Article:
Not everybody has one, and of those who do, seemingly no defining characteristic unites them. They are old, young, rich, poor, kind, and cruel. All that connects them to one another is the boxes.
They are discreet, nondescript brown packages. They bear no markings or ornament. They stay at the side of their keepers like loyal dogs, ever present and ever mundane.
For one who does not have a box in their possession, these do not seem to have a purpose. If anything, the box appears to be a hinderance, always in hand, making you choose which to grip with the other, your Starbucks or your IPhone. A nuisance best left at home or hidden in your bag.
Yet box bearers seem to cradle these mysterious objects, as if they were the most precious, fearful things in existence. As if a catastrophe unparalleled could befall them should the contents of the box be revealed. I understand this feeling well. I have a box of my own, you see.
I know what you’re wondering.
So, what’s in the box?
I know what’s in my box, but I can’t share that with you. At least not yet. That’s the point. The box is for the things we can never tell; For the things we intend to take to our graves.
My box sits on a park bench beside me. I listen to the birds and contemplate the breeze. On such a tranquil morning, I can almost forget the weight of its presence beside me, and the once-sharp artifacts it contains, now worn to dull points by the whetstone of familiarity and habitual revisitation.
A rustling sound awakens me to the presence of another, who carries with him an aura of warmth like sunshine, and depth like still water. He smiles like a golden retriever and greets me. He is kind and awkward, funny and handsome. There’s a brilliance in his hazel eyes, and a sad wisdom buried in the green and amber there. Broken tape and ripped paper flop lazily about the edges of his box. It was forced open once, when he was in dire need. Now he tosses the rumpled thing beside his feet, acknowledges it like an invasive but tolerated pigeon, and pays it little more attention. I’ve seen a bit of the contents of that box. A letter, a hospital bracelet, a little orange pill case and an empty bottle of mouthwash.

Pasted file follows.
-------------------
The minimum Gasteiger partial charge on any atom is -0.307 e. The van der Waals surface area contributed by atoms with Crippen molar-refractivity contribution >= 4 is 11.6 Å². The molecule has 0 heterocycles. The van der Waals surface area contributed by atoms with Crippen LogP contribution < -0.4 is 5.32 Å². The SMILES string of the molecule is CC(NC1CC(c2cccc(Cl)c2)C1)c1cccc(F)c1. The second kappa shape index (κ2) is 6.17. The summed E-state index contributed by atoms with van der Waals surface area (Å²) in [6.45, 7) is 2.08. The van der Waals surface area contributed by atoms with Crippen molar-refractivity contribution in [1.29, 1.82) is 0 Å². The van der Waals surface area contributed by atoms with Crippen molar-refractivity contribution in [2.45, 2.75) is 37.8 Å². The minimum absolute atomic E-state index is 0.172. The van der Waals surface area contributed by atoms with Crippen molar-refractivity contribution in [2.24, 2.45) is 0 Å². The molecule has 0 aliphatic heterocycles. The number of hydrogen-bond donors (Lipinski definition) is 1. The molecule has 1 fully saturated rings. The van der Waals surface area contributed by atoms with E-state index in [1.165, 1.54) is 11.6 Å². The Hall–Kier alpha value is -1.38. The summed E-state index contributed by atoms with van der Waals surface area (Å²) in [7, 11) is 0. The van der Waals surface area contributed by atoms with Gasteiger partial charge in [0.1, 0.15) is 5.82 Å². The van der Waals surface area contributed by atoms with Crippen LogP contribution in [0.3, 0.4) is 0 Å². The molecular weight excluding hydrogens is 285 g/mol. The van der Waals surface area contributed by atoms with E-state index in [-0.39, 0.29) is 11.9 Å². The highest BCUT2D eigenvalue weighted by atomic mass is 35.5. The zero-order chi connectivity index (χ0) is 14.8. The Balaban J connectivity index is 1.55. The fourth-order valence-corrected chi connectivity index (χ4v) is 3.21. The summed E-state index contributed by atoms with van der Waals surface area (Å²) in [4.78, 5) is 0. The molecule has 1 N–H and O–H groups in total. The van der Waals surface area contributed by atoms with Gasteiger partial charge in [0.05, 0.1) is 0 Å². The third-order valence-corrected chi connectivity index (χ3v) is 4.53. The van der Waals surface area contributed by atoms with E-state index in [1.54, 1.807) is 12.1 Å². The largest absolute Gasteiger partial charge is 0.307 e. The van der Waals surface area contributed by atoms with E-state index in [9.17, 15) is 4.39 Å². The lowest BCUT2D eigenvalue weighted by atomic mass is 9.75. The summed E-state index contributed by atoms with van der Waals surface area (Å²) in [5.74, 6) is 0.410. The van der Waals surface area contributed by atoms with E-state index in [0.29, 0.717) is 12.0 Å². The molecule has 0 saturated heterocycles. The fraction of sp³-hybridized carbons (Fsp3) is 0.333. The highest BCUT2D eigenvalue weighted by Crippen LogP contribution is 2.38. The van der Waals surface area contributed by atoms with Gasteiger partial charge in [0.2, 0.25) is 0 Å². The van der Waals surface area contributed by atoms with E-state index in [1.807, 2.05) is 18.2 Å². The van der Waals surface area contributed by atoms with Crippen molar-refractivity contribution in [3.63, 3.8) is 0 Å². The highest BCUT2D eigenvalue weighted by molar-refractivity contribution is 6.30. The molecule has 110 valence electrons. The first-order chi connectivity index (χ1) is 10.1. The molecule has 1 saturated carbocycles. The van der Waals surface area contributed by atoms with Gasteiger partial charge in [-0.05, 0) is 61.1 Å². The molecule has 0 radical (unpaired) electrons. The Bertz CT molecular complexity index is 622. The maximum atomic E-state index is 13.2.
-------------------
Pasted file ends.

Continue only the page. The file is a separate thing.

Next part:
I swallow nervously. My box is pristine, and he has never seen inside of it. I have convinced myself that the contents is light enough, the burden insubstantial enough, that he will never have to.
And yet it sits on the bench between us, breathing ominously.
There’s no getting rid of the box. Trust me, I’ve tried. You can throw it down the stairs, hide it in a closet, pretend it’s not there. But unless by some magic or luck you overcome the contents, you’re stuck with it for good.
Months pass. On numerous occasions, I try to embrace the radiant man with the crumpled box, but the edges of my own box dig into our skin. We try to work around it, but eventually we give up, disappointed and exhausted. We try to be okay with the distance that the box creates, because it’s better than the pain it causes when we get too close. I am no stranger to pain. Why can’t I force myself past it’s edges and get close to him? Why don’t I want to be close to him? But don’t I? Don’t I?
Our future together glitters in the sunlight of my daydreams. Happiness, peacefulness, fulfillment, and companionship. It’s the last page of a fairytale book, and I’m trying to read through the middle, but it’s like crucial pages have gone missing. How do I get from here to there?
The box rests it’s enormous weight on my nightstand, past the golden man’s deeply slumbering form. The images come to me unbidden, of him forcing himself inside me with the box held between our chests like a vice, of me walking down the isle with the box in hand, or trying to explain to our future children why I have to carry it around in my arms and not them.
I want to scream and cry out, but the box is on my chest now, pressing the air from my lungs and the speech from my throat. It seems so much bigger at night.
The box comes open during one of our rare fights.
I’m about to lose him. We never thought it would come to this. I am caught between two terrible impossibilities, living without him, and opening the box. I know then that it’s not even a choice. I have to open it. Because I would do anything to make us work.
I hesitate. It’s not an excuse, or a guilt trip to keep him here. Still, that’s how it feels, and my fingertips latch on even harder to the edges of the lid. Then suddenly I’m opening it while every muscle in my body screams not to. Maybe this is how I lose him. Maybe he will be disgusted. Maybe he should be.
I can’t look him in the eye as I draw the objects one by one from the box. They seem so weak and insignificant in the light. I am angry with myself for holding onto them. But he doesn’t see them that way. He stares at them silently, first with confusion and then with horror.
The contents of my box frightens him. He wonders how he never guessed. He holds me tightly while I apologize over and over again, crying tears I didn’t know I needed to cry and bleeding from wounds I didn’t know I had.
Today, we lay together in the front yard at dusk. My box is at my side and my head is on his chest. The box is closed for now, but not sealed. It is an intruder on this peaceful moment, but he and I share its burdens between us now. I’m not naive enough to hope that one day the box will disappear.
But it is lighter.
We’re going to try and carry it together.